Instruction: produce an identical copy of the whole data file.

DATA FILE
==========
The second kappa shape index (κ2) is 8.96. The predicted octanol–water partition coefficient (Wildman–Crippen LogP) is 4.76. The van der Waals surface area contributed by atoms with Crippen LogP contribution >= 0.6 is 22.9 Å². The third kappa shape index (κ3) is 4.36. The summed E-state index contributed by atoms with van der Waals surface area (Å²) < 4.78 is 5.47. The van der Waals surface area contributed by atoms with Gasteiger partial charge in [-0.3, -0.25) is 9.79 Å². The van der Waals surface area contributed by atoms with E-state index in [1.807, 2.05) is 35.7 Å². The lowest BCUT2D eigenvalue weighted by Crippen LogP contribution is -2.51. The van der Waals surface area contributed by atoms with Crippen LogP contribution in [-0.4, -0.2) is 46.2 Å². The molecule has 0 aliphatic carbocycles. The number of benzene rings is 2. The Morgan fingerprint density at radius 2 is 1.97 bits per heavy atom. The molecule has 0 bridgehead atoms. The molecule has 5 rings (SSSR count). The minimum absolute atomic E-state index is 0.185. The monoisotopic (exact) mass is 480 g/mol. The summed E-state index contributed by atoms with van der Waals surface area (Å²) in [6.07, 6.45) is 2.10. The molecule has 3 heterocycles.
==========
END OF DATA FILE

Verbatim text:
The second kappa shape index (κ2) is 8.96. The predicted octanol–water partition coefficient (Wildman–Crippen LogP) is 4.76. The van der Waals surface area contributed by atoms with Crippen LogP contribution >= 0.6 is 22.9 Å². The third kappa shape index (κ3) is 4.36. The summed E-state index contributed by atoms with van der Waals surface area (Å²) < 4.78 is 5.47. The van der Waals surface area contributed by atoms with Gasteiger partial charge in [-0.3, -0.25) is 9.79 Å². The van der Waals surface area contributed by atoms with E-state index in [1.807, 2.05) is 35.7 Å². The lowest BCUT2D eigenvalue weighted by Crippen LogP contribution is -2.51. The van der Waals surface area contributed by atoms with Crippen LogP contribution in [-0.4, -0.2) is 46.2 Å². The molecule has 0 aliphatic carbocycles. The number of benzene rings is 2. The Morgan fingerprint density at radius 2 is 1.97 bits per heavy atom. The molecule has 0 bridgehead atoms. The molecule has 5 rings (SSSR count). The minimum absolute atomic E-state index is 0.185. The monoisotopic (exact) mass is 480 g/mol. The summed E-state index contributed by atoms with van der Waals surface area (Å²) in [6.07, 6.45) is 2.10. The molecule has 3 heterocycles.